All this prog talk inevitably calls to mind this classic Christopher Guest bit from the National Lampoon album Goodbye Pop. Obviously a precursor of Spinal Tap. Kills me every time I hear it.


  52. Zeppelin is a worthy contender (and nice to see you back, my man – the entire DC4 is now back in action!!!), but along with their blues base I think they also got a leg up with their cock-rocking base, which made some of the weirder stuff go down easier. Good one, though. Robert Plant must have been a bit of an odd bird in his time. We’ve since taken his style for granted.

  53. tonyola

    Grand Funk Railroad’s “Closer to Home” is long, involved, and had multiple sections, but no-one would ever call them prog. Led Zep flirted with prog on occasion (“Kashmir” and “Carouselambra” being the most obvious examples), but I would not in any way think of them as a prog band.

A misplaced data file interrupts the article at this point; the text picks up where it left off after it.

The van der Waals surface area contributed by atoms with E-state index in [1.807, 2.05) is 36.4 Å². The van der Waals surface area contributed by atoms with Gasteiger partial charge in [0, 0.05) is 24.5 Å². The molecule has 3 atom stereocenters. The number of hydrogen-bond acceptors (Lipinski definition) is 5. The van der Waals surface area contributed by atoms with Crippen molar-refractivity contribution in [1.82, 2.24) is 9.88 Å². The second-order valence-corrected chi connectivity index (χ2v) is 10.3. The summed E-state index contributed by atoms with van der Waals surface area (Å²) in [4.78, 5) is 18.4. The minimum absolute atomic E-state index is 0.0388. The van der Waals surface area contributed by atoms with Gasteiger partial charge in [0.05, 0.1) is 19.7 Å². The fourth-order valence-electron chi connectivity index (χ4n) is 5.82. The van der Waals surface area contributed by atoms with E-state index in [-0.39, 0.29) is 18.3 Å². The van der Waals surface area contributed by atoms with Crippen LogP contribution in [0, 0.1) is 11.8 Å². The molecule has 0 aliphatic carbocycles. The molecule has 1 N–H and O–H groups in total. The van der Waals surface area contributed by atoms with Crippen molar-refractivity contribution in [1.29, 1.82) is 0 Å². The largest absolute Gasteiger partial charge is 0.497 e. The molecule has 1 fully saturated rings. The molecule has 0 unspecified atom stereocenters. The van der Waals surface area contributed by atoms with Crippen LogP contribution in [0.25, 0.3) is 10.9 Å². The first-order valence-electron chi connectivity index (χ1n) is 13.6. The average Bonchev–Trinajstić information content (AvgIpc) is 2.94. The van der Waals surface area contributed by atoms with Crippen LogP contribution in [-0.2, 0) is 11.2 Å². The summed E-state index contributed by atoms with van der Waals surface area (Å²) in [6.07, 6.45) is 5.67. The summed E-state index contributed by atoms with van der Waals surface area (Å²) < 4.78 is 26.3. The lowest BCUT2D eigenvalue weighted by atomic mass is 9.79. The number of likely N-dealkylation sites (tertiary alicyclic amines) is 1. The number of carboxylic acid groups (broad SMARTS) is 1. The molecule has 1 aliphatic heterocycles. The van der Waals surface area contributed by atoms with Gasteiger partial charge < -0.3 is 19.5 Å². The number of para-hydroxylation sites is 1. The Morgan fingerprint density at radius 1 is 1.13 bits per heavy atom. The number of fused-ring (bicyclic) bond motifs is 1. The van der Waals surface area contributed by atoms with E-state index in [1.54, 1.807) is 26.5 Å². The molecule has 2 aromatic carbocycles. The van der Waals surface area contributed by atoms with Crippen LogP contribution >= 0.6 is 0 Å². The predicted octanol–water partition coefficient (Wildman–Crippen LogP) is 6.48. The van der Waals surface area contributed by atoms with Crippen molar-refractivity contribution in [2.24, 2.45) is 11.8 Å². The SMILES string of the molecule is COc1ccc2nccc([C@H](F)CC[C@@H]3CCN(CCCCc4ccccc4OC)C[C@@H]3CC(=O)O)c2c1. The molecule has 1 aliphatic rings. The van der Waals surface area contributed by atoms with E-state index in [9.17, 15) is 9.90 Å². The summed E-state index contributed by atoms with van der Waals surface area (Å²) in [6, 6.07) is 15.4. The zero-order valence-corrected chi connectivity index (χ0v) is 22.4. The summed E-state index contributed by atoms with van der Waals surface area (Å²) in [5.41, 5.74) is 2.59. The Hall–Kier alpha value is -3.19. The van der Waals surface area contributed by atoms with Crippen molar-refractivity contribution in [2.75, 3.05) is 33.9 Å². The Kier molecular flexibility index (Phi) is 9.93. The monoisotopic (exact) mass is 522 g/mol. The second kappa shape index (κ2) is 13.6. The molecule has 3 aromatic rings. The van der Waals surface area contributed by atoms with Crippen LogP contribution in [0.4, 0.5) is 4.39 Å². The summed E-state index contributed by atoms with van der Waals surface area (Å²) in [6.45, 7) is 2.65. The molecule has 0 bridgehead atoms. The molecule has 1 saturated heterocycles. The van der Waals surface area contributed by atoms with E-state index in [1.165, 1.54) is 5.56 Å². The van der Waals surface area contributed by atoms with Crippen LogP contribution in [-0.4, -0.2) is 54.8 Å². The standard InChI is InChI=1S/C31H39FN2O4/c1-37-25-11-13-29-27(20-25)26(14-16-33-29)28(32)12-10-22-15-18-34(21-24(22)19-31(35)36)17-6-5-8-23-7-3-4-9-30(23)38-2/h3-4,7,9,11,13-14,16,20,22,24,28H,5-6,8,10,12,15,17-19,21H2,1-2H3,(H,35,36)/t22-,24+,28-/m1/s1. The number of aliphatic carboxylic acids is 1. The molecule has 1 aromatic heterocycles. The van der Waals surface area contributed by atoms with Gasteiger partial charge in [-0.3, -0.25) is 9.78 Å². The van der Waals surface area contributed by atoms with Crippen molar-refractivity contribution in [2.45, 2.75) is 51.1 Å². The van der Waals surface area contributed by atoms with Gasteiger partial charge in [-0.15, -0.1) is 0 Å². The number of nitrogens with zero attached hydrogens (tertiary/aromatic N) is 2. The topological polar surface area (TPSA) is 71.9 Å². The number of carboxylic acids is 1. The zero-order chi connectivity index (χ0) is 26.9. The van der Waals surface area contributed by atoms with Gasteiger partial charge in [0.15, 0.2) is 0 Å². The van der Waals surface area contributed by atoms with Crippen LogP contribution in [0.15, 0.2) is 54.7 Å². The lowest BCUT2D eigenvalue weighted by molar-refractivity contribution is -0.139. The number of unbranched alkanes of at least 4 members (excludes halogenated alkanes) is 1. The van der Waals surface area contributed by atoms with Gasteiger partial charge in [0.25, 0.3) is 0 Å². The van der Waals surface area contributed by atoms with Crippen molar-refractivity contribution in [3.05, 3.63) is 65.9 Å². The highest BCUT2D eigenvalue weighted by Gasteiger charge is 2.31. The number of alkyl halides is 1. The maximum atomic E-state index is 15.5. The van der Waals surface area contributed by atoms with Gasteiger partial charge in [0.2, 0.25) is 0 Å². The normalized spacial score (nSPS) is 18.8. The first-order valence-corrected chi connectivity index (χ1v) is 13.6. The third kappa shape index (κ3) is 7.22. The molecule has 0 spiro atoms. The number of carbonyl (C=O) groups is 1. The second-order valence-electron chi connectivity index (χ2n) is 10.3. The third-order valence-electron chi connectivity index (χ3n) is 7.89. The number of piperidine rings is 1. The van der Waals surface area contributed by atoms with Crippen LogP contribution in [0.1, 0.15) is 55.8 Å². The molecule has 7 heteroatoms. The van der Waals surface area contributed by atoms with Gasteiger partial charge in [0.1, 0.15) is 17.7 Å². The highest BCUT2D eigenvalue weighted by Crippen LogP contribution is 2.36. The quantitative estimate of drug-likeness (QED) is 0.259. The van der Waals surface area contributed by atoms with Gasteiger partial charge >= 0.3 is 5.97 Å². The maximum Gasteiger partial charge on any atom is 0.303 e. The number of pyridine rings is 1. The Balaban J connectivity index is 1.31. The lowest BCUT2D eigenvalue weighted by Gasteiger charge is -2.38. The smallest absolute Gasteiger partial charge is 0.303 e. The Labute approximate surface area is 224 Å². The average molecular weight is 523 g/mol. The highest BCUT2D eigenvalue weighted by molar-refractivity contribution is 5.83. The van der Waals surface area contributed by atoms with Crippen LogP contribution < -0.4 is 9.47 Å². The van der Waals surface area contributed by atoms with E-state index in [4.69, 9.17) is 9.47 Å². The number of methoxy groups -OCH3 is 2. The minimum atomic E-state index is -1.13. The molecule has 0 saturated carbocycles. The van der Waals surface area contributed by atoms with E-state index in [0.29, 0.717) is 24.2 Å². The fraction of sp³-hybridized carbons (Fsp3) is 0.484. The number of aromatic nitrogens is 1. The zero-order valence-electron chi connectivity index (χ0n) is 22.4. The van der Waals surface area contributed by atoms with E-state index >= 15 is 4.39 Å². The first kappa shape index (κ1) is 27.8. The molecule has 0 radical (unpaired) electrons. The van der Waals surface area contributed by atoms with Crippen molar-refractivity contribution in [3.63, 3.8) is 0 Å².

54. Steely Dan does have that kind of dedicated fan base. They are just more integrated into society than proggers who dig Yes. The Dan are a good entry, complex, oddball songs played by the best studio hands money could rent.

    I could stand up for Jethro Tull as my favorite out of that scene. Solid R’nB’ base with flute and multi-part epics about the Church of England thrown in for color. And they’ve got at least 5-6 well known classic rock tracks.

  55. This stuff may be “progressive”, but it isn’t Rock &/or (esp.) Roll. Wake me when it’s over.

    That Chris Guest track has always slayed me (the entire album is pretty great).